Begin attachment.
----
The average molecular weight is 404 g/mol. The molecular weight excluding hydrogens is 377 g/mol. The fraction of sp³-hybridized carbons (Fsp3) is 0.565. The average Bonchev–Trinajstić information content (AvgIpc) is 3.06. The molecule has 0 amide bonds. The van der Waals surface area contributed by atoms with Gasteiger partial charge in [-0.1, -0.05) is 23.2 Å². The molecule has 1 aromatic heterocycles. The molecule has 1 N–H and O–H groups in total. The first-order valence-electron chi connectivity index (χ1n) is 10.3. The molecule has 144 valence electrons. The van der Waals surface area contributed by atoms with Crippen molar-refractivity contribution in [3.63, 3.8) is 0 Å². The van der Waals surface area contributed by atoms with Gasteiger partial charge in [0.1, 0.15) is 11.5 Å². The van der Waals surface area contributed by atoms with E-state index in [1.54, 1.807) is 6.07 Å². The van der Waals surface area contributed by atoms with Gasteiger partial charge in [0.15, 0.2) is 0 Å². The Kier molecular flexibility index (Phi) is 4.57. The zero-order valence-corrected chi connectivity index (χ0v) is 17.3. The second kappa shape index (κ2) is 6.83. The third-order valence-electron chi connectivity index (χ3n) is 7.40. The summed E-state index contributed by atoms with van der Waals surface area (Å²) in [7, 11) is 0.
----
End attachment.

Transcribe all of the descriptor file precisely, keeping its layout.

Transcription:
The average molecular weight is 404 g/mol. The molecular weight excluding hydrogens is 377 g/mol. The fraction of sp³-hybridized carbons (Fsp3) is 0.565. The average Bonchev–Trinajstić information content (AvgIpc) is 3.06. The molecule has 0 amide bonds. The van der Waals surface area contributed by atoms with Gasteiger partial charge in [-0.1, -0.05) is 23.2 Å². The molecule has 1 aromatic heterocycles. The molecule has 1 N–H and O–H groups in total. The first-order valence-electron chi connectivity index (χ1n) is 10.3. The molecule has 144 valence electrons. The van der Waals surface area contributed by atoms with Crippen molar-refractivity contribution in [3.63, 3.8) is 0 Å². The van der Waals surface area contributed by atoms with Gasteiger partial charge in [0.1, 0.15) is 11.5 Å². The van der Waals surface area contributed by atoms with E-state index in [1.54, 1.807) is 6.07 Å². The van der Waals surface area contributed by atoms with Gasteiger partial charge in [0.15, 0.2) is 0 Å². The Kier molecular flexibility index (Phi) is 4.57. The zero-order valence-corrected chi connectivity index (χ0v) is 17.3. The second kappa shape index (κ2) is 6.83. The third-order valence-electron chi connectivity index (χ3n) is 7.40. The summed E-state index contributed by atoms with van der Waals surface area (Å²) in [7, 11) is 0.